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Table of information in German

Census of 1910 tuberculosis data

Source

Census data is one way for historians to better understand the lives of average people who otherwise might be largely invisible to scholars. This excerpt from the 1910 census conducted by the Hapsburg Monarchy. The census data was collected for most towns and cities throughout the Monarchy every few years from between 1880 and 1910. It covers occupation, disease, language, and literacy for men... Read More »

Thumbnail of fanoos making father and son

Child in Ramdan Lantern Family Workshop

Source

In the weeks and months before the start of Ramadan, the ninth lunar month when Muslims fast, traditional workshops like the one on Ahmad Maher Street in the medieval quarter of Cairo, turn recycled tin cans into glittering lanterns. In this "Street of the Lanterns," skills in cutting, hammering, perforating and framing colored glass that have been passed down through artisan families (who... Read More »

Thumbnail of girl holding plastic baby doll

Child with Purple Plastic Doll near Kumasi, Ghana

Source

The girl in the photograph is from the Asante peoples in Ghana. She is holding a purple plastic baby doll of a type that is frequently found in markets in Ghana. The doll is both imported from Taiwan and made domestically in Ghana. The modern plastic doll is based on an older, traditional form of wooden figurine manufactured by village blacksmiths to represent the adult, female figure. Girls... Read More »

Child's Sock image thumbnail

Child's Sock

Source

Archaeologist W. M. Flinders Petrie found this child's sock, dated to the 2nd century C.E., in a cemetery at Oxyrhyncus, a Greek monastic centre on the banks of the Nile in Egypt. The sock is made of wool yarn in a technique called "sprang," or loop knitting, in which short pieces of yarn were looped in a circular pattern using a needle. The sock features a separate section for the large toe... Read More »

Title page for The Interesting Narrative of the Life of Olaudah Equiano

Childhood and Transatlantic Slavery

Teaching

Especially useful in helping to place slavery in a world history perspective is one of the first slave narratives, The Interesting Narrative of the Life of Olaudah Equiano or Gustavus Vassa the African, originally published in 1772. A former slave who purchased his freedom from a Quaker merchant in 1766, he traveled across the Atlantic and the Mediterranean on British merchant ships, served in... Read More »

Title page for The Interesting Narrative of the Life of Olaudah Equiano

Children in the Slave Trade

Teaching

From the 16th to the 18th centuries, an estimated 12 million Africans crossed the Atlantic to the Americas in the trans-Atlantic slave trade. Used on plantations throughout the United States, Latin America and the Caribbean, enslaved Africans were shipped largely from West Africa. With an average life span of five to seven years, demand for slaves from Africa increasingly grew in the 18th... Read More »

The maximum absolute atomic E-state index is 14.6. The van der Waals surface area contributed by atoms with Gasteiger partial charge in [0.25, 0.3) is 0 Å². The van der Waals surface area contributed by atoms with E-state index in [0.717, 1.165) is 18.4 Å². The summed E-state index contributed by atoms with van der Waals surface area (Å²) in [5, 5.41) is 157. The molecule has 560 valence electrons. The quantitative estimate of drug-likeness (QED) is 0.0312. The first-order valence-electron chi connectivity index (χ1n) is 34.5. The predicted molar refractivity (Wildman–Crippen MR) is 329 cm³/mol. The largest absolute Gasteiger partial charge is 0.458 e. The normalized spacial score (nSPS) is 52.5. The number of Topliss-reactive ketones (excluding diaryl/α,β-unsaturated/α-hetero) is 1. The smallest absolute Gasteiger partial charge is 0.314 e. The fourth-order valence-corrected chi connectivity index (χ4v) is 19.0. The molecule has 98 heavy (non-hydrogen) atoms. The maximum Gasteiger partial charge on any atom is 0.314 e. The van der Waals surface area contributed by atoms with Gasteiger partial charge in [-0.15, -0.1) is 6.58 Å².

Children in the Slave Trade Table thumbnail

Children in the Slave Trade Table

Source

The Trans-Atlantic Slave Trade: A Database on CD-ROM, edited by David Eltis, Stephen D. Behrendt, David Richardson, and Herbert S. Klein, contains the best quantitative evidence to date on the number of Africans sold into the slave trade. A collection of trader inventories, the CD-Rom serves as a searchable database of voyages that took place during from the 16th to 19th centuries.... Read More »

Children's Tunics thumbnail image

Children's Tunics

Source

These two children's tunics, found in Egypt by archaeologist Wm. Flinders Petrie, date to the Islamic period, 9th or 10th century. The blue tunic measures 45.5 cm long and 51 cm wide (18 x 20 inches). The tunic is made of three different fabrics cut from an adult garment into 11 separate pieces, with sleeves and side gores. Red and white zigzag patterned bands decorate the neck and sleeves,... Read More »

Claude Antoine Rozet Paintings

Source

One of the first tasks undertaken by the French military after the 1830 invasion was to visually depict, and thus classify, places, things, and people so as to rule more effectively. This is a pattern seen in all modern colonial regimes worldwide. To this end, in addition to cannons, rifles, and supplies, the French expedition also included a cohort of skilled artists and draftsmen. Since... Read More »

Commission Hearing Excerpt

Commission Hearing Excerpt

Source

This is an excerpt from a commission hearing conducted in southeastern Nigeria in 1930 by British colonial officials. The hearing investigated a series of disturbances by local women following a rumor that the British were going to tax women. This excerpt is a statement by one of these woman. These commission records are one of the few places in the colonial record where West African women’s... Read More »

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